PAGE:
"Tracy McKenzie has written two books in one. The first may be read for fun and profit by anyone interested in the 'real story' of Thanksgiving. The second is primarily intended to help American Christians think in a Christian manner about our nation's history. There are a host of books that smugly dissect popular 'myths' or 'lies' about American history. Fortunately, this is not one of them. It is true that McKenzie dispels a number of common beliefs about Thanksgiving, but he does so in a winsome, engaging manner."
" The First Thanksgiving emphasizes the Pilgrims' firm commitment to God and highlights beliefs today's Christians might disagree with, such as refusing religious tolerance. Throughout the book, McKenzie uses carefully selected biblical scriptures to assure readers that history has a place in Christianity, but Christians must be careful not to place faith in historical figures or America. Instead, they should follow the Pilgrims' lead and strive to make heaven their home. . . . Christians who embrace the strategies used by historians that McKenzie skillfully teaches, may never view the past the same again."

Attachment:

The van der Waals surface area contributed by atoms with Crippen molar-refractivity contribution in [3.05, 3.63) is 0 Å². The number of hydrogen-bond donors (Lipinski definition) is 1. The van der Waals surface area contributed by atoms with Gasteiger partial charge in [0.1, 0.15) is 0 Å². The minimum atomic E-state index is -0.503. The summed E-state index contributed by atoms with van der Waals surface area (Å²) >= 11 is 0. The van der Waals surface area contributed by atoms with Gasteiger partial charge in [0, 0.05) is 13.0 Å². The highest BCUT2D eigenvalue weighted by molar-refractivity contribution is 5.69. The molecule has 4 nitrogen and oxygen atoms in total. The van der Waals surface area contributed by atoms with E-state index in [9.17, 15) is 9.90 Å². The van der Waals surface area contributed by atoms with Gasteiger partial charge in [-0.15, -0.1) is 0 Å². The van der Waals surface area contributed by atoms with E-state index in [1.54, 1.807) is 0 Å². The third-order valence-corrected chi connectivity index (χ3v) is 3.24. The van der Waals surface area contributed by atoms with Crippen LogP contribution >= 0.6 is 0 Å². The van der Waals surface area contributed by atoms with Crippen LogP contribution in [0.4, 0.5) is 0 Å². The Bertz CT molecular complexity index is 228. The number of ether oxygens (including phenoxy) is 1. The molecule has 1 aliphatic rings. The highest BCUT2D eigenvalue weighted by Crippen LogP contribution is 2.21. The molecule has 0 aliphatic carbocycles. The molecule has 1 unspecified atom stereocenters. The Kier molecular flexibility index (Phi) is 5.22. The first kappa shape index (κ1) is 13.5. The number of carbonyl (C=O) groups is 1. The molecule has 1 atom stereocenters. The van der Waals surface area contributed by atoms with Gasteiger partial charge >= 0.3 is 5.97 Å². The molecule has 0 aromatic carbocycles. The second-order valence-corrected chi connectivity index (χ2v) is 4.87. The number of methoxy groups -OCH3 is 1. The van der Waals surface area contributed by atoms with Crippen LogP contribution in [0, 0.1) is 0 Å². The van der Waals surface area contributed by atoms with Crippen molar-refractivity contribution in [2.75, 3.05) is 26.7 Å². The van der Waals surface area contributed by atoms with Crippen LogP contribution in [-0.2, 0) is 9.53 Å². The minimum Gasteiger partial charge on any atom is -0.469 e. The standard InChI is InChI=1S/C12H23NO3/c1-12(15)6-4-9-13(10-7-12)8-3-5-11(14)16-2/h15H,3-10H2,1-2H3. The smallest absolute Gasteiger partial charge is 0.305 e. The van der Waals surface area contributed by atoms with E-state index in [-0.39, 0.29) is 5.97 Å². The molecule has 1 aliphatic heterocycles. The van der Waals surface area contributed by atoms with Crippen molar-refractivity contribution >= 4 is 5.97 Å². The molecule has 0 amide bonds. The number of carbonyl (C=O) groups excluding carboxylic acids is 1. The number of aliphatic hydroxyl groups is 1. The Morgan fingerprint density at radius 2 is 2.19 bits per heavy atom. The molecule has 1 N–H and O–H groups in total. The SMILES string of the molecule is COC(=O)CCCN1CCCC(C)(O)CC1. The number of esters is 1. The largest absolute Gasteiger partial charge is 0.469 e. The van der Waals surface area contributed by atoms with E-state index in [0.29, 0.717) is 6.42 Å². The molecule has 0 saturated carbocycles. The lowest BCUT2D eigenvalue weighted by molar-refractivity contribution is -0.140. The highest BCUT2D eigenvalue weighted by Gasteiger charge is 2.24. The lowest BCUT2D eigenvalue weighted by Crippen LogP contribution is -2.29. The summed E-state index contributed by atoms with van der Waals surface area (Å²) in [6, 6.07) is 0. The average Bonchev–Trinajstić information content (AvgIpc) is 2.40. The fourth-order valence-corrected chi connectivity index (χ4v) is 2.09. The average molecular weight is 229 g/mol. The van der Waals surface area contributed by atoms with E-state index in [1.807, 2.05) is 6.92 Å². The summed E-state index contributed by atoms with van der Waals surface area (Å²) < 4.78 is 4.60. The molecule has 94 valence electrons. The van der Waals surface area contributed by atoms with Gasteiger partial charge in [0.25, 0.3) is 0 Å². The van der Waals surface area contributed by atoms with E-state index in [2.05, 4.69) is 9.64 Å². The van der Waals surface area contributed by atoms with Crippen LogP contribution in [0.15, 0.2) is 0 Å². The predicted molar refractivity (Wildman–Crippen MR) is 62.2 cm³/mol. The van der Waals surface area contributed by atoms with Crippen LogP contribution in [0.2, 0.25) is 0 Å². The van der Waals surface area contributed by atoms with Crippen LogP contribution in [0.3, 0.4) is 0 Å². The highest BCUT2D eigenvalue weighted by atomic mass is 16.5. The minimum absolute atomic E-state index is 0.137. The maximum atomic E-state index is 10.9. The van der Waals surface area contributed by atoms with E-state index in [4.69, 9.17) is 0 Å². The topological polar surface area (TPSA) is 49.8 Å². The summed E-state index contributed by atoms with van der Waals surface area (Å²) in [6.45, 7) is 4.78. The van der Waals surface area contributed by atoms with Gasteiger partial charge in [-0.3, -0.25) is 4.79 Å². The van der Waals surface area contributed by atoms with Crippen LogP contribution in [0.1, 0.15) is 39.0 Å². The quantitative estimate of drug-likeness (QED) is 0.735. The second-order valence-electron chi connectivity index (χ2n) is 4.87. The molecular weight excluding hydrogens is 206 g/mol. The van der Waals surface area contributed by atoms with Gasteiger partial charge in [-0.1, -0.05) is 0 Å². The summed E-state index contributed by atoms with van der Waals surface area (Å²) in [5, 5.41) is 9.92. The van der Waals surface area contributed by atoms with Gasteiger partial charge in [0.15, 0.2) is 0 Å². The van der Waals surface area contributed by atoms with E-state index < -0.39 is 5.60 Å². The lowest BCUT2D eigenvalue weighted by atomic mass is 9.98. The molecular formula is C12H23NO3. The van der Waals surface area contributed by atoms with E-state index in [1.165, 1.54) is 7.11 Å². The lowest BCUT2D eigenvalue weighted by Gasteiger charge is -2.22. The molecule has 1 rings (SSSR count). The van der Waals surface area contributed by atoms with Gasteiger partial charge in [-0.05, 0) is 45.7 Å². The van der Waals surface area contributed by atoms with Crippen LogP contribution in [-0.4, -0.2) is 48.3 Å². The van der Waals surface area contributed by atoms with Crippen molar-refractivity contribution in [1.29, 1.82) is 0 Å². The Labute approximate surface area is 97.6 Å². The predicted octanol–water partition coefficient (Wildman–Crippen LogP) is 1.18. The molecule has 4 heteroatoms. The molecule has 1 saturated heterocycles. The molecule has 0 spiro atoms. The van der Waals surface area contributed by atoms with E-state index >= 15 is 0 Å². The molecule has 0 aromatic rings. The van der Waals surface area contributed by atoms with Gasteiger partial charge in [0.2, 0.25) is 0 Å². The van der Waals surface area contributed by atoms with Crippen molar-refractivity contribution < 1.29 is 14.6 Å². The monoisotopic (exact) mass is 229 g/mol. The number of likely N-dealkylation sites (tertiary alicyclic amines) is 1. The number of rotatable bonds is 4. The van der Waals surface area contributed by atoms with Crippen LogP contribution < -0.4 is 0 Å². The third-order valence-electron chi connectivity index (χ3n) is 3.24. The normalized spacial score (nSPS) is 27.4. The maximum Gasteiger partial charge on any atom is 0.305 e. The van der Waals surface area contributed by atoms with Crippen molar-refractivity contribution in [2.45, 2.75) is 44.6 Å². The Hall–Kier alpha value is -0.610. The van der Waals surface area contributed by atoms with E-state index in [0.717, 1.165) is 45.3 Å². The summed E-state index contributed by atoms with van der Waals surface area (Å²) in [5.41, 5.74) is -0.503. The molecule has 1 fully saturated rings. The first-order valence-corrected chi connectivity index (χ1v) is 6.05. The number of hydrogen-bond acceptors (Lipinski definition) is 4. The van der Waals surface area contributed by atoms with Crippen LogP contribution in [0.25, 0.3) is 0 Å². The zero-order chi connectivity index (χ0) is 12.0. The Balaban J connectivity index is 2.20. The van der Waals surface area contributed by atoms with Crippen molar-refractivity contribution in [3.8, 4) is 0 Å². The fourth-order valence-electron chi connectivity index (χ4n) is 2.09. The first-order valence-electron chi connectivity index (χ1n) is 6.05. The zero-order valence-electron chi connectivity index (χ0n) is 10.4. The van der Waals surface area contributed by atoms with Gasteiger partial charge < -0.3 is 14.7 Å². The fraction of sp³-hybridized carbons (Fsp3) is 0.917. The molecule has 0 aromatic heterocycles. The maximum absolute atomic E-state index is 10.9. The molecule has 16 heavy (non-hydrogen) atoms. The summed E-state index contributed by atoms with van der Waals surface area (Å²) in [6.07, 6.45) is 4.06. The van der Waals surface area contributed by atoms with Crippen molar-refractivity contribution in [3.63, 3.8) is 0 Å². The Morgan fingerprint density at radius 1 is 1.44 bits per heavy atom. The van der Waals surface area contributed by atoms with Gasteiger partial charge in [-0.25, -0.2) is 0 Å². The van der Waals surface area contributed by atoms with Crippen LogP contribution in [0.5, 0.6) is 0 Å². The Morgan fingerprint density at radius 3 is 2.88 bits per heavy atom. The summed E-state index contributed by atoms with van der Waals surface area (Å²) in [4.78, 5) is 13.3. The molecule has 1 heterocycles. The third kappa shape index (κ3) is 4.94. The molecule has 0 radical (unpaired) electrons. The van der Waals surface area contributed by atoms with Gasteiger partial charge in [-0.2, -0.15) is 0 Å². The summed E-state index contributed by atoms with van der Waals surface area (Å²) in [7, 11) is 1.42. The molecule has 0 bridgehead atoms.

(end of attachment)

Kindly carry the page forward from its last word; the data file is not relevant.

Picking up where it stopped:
"McKenzie's book is both an engaging account of New England's first Thanksgiving and an excellent introduction to how to think both critically and constructively about history."
"What makes The First Thanksgiving such a refreshing read is that McKenzie gives fewer pages to debunking folk tales about the Pilgrims and Thanksgiving than he does to inspiring desire for a kind of historical inquiry that enriches human wisdom through moral and spiritual reflection. Warm-hearted, intelligent and wonderfully surprising, this book will be read and appreciated by students and scholars alike, and especially by history lovers interested in what history is and what it is good for."